by U.S. Environmental Protection Agency, Office of Water Regulations and Standards, Criteria and Standards Division in Washington, D.C .
Written in English
|Other titles||Ambient water quality criteria for lead - 1984.|
|Statement||U.S. Environmental Protection Agency, Office of Research and Development, Environmental Research Laboratories, Duluth, Minnesota, Narragansett, Rhode Island.|
|Contributions||Environmental Research Laboratory (Duluth, Minn.), Environmental Research Laboratory (Narragansett, R.I.)|
|LC Classifications||QH90 .57L5|
|The Physical Object|
|Pagination||vi, 81 p. ;|
|Number of Pages||81|
Ambient aquatic life water quality criteria for lead. Washington, D.C.: U.S. Environmental Protection Agency, Office of Water Regulations and Standards, Criteria and Standards Division,  (OCoLC) Material Type: Government publication, National government publication, Internet resource: Document Type: Book, Internet Resource. ambient aquatic life water quality criteria for lead u.s. environmental protection agency office of research and development environmental research laboratories duluth, minnesota narragansett, rhode island. TABLE Aquatic Life Water Quality Criteria for Toxic Pollutants Aquatic Life Criteria Summary The concentration for each compound listed in Table 30 is a criterion established for waters of the state in order to protect aquatic life. The aquatic life criteria apply to waterbodies where the protection of fish and aquatic life is a designated use. Water quality refers to the chemical, physical, biological, and radiological characteristics of water. It is a measure of the condition of water relative to the requirements of one or more biotic species, or to any human need or purpose. It is most frequently used by reference to a set of standards against which compliance, generally achieved through treatment of the water, can be assessed.
More about Water Quality Standards and Classifications: Reclassification of St. Lawrence River Drainage Basin - Certain waters of the St. Lawrence River drainage basin will be undergoing reclassification.; Nutrient Criteria - Nutrient criteria are being updated to better protect potable water, recreational and aquatic life use in lakes, rivers and estuaries. Periodically EPA and its predecessor agencies has issued ambient water quality criteria, beginning in with the "Green Book" followed by the publication of the "Blue Book" (Water Quality Criteria ). In , the "Red Book" (Quality For sale by the Superintendent of Documents, U.S. Government Printing Office Washington, D.C. Water Quality. The Division of Water Quality (DWQ) includes several programs to protect and manage clean water and public health. The water quality program implements portions of the Pennsylvania Clean Streams Law (P.L , Act of , as amended (35 P.S. §§ et seq.)) and the federal Clean Water Act (33 U.S.C. § et seq. ()). Aquatic life criteria for toxic chemicals are the highest concentration of specific pollutants or parameters in water that are not expected to pose a significant risk to the majority of species in a given environment or a narrative description of the desired conditions of a water body being "free from" certain negative conditions. The table below lists EPA's recommended aquatic life criteria.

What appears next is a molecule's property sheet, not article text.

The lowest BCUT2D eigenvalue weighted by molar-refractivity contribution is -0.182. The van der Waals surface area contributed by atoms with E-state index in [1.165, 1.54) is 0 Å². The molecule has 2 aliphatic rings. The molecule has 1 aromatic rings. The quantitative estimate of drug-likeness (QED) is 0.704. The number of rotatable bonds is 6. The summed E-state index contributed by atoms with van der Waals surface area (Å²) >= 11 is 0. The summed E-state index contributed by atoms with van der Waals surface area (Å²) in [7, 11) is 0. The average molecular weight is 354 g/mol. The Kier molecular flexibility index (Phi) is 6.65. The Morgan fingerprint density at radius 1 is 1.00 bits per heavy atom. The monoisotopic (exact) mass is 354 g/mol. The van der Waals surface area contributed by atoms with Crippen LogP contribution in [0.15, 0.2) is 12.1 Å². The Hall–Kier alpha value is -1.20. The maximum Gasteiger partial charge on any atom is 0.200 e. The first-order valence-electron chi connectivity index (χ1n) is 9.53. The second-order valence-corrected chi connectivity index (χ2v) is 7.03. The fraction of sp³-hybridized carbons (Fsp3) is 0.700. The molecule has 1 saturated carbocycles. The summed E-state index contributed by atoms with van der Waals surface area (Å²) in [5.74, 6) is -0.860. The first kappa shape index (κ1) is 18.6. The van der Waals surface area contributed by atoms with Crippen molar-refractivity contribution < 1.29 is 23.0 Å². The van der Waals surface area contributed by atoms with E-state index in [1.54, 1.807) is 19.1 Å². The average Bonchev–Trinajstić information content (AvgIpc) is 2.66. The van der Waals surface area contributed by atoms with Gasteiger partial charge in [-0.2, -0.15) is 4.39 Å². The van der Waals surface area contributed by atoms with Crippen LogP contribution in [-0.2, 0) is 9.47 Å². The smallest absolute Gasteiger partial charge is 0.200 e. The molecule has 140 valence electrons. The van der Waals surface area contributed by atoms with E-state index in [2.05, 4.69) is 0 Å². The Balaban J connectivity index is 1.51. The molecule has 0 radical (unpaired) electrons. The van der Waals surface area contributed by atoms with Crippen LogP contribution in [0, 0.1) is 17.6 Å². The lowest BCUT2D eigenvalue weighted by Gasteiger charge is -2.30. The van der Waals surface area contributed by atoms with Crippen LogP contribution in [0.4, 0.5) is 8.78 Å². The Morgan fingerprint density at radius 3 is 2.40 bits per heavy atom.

criteria for the protection of aquatic life and human health in surface water for approximately pollutants. These criteria are published pursuant to Section (a) of the Clean Water Act (CWA) and provide guidance for states and tribes to use in adopting water quality standards. EPA published a draft ambient water quality criteria document for nonylphenol in January This document contains ambient water quality criteria for the protection of aquatic organisms and their uses. Acute and chronic criteria recommendations have been developed for the protection of aquatic life in both freshwater and saltwater. The Environmental Protection Agency (EPA) is announcing the availability of Aquatic Life Ambient Water Quality Criteria for Aluminum in Freshwater. The EPA first released freshwater criteria for aluminum in to protect aquatic life from harmful effects of aluminum toxicity. The EPA updated. beneficial use and to establish water-quality criteria to meet those uses (South Dakota Department of Water and Natural Resources, ). The Clean Water Act also require States to review and revise these standards every 3 years. The current beneficial-use and aquatic-life criteria are presented in .